NPS pro­pos­als may cost D.C. pro­test­ers

Civil rights ad­vo­cates say changes would vi­o­late First Amend­ment

Richmond Times-Dispatch Weekend - - NATION & WORLD 2 -

WASH­ING­TON — With just days left to sub­mit pub­lic com­ments on a Na­tional Park Ser­vice pro­posal to al­ter how protests are han­dled in the Dis­trict of Columbia, civil rights ad­vo­cates have is­sued ur­gent calls to op­pose the mea­sures, say­ing they would vi­o­late First Amend­ment rights.

The pro­posal, which was in­tro­duced in Au­gust, floats more than a dozen changes to how the Park Ser­vice fa­cil­i­tates protests, in­clud­ing how many demon­stra­tors may gather on na­tional parks’ land without a per­mit, what ar­eas pro­test­ers can demon­strate in, and whether pro­test­ers should be re­quired to re­im­burse the agency for the sup­port and se­cu­rity it pro­vides.

Con­sti­tu­tional ex­perts im­me­di­ately cast doubt on whether im­pos­ing fees on groups ex­er­cis­ing their First Amend­ment rights would pass con­sti­tu­tional muster, and protest or­ga­niz­ers said hav­ing to pay fees would dis­cour­age peo­ple from demon­strat­ing.

Lawyers with the Amer­i­can Civil Lib­er­ties Union are scru­ti­niz­ing other parts of the pro­posal, in­clud­ing lim­its on where pro­test­ers can stand on the side­walk out­side the White House. The or­ga­ni­za­tion is­sued a pub­lic re­sponse to the Park Ser­vice that in­cludes a point-by-point take­down of the pro­pos­als.

“The heart of the mat­ter is clear: Pres­i­dent Trump might not like hav­ing pro­test­ers on his doorstep, but the First Amend­ment guar­an­tees their right to be there,” Arthur Spitzer, le­gal co-di­rec­tor of the Amer­i­can Civil Lib­er­ties Union of D.C., wrote in a blog post Tues­day ex­plain­ing the or­ga­ni­za­tion’s op­po­si­tion.

“Fee re­quire­ments could make mass protests like Martin Luther King Jr.’s his­toric 1963 March on Wash­ing­ton and its ‘I have a dream’ speech too ex­pen­sive to hap­pen,” Spitzer wrote.

As of Fri­day, three days be­fore the pub­lic com­ment pe­riod comes to a close, more than 10,000 peo­ple had voiced their opin­ions on the rule changes. Nearly 15,000 had signed an ACLU pe­ti­tion op­pos­ing the re­stric­tions.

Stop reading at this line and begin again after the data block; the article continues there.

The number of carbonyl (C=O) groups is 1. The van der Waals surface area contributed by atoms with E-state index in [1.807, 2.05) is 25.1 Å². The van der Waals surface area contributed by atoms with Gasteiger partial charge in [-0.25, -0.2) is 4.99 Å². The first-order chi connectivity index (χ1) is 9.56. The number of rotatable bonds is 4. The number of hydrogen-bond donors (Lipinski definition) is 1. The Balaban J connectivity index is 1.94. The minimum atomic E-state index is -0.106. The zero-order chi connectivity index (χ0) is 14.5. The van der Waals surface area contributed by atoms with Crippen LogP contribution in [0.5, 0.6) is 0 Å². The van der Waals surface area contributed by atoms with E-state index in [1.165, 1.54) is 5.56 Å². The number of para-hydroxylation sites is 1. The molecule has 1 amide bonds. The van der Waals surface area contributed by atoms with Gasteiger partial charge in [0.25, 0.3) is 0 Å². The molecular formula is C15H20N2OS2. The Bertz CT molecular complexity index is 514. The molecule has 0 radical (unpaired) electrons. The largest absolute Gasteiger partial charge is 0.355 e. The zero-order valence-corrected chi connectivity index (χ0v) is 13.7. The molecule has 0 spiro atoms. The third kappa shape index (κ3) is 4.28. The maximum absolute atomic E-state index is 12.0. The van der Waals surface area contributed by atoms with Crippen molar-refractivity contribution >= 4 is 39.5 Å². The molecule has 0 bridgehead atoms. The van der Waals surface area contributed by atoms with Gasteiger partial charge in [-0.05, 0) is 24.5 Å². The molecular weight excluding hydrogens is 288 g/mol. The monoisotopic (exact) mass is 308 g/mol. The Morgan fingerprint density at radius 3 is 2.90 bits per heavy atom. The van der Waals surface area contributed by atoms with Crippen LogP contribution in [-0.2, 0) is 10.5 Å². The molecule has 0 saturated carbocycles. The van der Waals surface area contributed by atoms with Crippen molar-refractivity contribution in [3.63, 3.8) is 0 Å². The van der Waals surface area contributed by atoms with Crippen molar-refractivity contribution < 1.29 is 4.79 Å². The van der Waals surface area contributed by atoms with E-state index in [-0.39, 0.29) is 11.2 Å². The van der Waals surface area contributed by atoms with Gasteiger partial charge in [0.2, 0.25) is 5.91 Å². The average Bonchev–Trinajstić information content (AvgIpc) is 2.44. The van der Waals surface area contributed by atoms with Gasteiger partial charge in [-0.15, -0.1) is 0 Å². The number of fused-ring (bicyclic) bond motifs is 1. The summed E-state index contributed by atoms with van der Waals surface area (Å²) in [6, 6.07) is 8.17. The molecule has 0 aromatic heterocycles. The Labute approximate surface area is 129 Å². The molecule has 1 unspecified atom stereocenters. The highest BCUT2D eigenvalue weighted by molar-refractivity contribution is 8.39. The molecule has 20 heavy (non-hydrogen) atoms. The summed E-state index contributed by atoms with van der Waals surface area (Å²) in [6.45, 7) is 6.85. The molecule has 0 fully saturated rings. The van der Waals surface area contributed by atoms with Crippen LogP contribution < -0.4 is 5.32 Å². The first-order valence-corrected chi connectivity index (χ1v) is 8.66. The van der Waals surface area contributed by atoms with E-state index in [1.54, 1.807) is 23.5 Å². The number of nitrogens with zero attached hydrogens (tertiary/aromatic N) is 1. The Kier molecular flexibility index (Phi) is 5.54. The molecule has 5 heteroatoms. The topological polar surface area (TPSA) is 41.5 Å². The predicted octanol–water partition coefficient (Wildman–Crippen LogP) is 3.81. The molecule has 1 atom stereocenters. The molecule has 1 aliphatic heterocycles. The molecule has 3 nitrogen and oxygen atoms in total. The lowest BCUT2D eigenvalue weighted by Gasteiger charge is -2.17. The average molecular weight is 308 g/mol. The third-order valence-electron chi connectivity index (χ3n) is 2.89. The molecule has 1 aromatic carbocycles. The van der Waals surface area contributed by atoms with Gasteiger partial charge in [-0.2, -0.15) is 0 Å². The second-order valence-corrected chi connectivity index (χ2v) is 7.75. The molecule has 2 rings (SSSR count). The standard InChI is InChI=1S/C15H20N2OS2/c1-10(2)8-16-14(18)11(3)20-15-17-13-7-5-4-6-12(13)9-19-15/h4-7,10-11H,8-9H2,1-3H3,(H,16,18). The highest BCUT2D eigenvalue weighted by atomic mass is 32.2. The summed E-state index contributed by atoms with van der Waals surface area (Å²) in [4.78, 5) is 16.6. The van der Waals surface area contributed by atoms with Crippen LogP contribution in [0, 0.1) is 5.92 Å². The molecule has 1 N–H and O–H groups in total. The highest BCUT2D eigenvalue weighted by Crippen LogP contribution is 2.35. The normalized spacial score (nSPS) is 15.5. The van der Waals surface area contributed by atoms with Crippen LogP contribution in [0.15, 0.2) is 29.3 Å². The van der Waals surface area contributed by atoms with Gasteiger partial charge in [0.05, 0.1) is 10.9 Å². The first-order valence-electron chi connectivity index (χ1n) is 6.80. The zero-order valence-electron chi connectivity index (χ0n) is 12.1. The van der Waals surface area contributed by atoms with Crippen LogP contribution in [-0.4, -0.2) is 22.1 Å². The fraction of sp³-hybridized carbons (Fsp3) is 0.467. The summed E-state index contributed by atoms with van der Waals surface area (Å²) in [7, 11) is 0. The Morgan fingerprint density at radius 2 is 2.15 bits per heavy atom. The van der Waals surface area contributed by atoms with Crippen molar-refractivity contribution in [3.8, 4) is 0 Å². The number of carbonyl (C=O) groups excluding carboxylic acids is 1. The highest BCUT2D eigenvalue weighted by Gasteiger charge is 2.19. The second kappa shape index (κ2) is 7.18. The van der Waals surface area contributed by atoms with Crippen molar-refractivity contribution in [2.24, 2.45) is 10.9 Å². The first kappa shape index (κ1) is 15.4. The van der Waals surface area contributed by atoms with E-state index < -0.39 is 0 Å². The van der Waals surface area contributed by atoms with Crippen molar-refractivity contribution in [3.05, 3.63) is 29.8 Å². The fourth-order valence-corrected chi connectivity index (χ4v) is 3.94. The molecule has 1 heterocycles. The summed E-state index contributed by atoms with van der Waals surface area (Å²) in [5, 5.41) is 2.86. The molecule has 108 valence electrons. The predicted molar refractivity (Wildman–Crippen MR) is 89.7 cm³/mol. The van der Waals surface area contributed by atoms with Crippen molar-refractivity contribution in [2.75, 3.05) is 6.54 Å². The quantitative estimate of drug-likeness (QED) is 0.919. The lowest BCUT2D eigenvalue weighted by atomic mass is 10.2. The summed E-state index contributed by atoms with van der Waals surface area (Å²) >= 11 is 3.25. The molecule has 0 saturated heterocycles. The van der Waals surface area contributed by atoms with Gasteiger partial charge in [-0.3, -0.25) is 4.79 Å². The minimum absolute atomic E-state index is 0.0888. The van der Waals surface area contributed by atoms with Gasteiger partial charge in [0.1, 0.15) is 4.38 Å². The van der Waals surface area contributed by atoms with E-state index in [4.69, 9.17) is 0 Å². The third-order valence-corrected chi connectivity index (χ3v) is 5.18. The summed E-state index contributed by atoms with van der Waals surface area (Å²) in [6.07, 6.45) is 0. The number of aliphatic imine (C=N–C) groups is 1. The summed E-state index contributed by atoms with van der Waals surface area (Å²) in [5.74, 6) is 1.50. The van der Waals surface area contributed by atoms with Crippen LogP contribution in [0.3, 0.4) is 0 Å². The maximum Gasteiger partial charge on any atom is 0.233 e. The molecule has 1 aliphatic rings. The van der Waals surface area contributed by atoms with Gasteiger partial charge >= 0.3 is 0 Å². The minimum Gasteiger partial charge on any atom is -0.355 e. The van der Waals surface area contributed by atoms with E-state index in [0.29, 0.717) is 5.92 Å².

Among the pro­posed rules that have in­vited the most ire is a rec­om­men­da­tion that the Park Ser­vice limit the area out­side the White House where pro­test­ers may gather.

The pro­posal sug­gests that the agency close 20 feet of the 25-foot-wide side­walk be­yond the White House gate on Penn­syl­va­nia Av­enue NW.

The ACLU has pre­vi­ously sued the fed­eral govern­ment, and won, over at­tempts to limit ar­eas in which pro­test­ers could gather near the White House.

Sev­eral ac­tivists, in­clud­ing Ben Wik­ler, the Wash­ing­ton di­rec­tor for, said the Trump ad­min­is­tra­tion was try­ing to “cur­tail protests” and push demon­stra­tors away from the White House fence. But the Park Ser­vice cited con­cern about the degra­da­tion of his­toric sites, mon­u­ments and turf as rea­sons for lim­it­ing the num­ber of pro­test­ers in cer­tain ar­eas.

The agency has not pro­duced an es­ti­mate for how much money it spends an­nu­ally to sup­port protests and ral­lies, but spokesman Mike Lit­terst said that, on av­er­age, the pro­cess­ing of per­mits alone costs the Park Ser­vice $700,000 in staff time per year.

The num­ber of protests in Wash­ing­ton has in­creased sub­stan­tially to an av­er­age of 750 per year, and they are grow­ing in size as well. Last year, the Dis­trict had 714 per­mit­ted demon­stra­tions, in­clud­ing the Women’s March, in which tens of thou­sands packed the Mall and city streets.

So far this year, the Park Ser­vice has helped co­or­di­nate hun­dreds of protests, in­clud­ing the sweep­ing March for Our Lives, the Fam­i­lies Be­long To­gether rally and the Unite the Right white-na­tion­al­ist demon­stra­tion, which drew thou­sands of coun­ter­protesters and re­quired in­tri­cate se­cu­rity plans and of­fi­cers from mul­ti­ple agen­cies.

It has put a sub­stan­tial strain on the agency and its bud­get, which has not grown to ac­com­mo­date the ris­ing tide of civil un­rest, Lit­terst said.

“Those costs can very quickly get up into six fig­ures,” he said. “We don’t get a sup­ple­men­tal bud­get.”

Or­ga­niz­ers who want to host large demon­stra­tions in Dis­trict parks are al­ready re­quired to cover cer­tain costs, in­clud­ing pro­vid­ing toi­lets, on-site emer­gency medics, setup and take­down ser­vices, and more, ac­cord­ing to protest or­ga­niz­ers.

The pub­lic com­ment pe­riod for the 14 pro­posed changes closes Mon­day.


Pro­test­ers gath­ered out­side the White House dur­ing the Women’s March on Jan. 21, 2017. Side­walk space near the pres­i­den­tial res­i­dence would be lim­ited un­der pro­posed changes.

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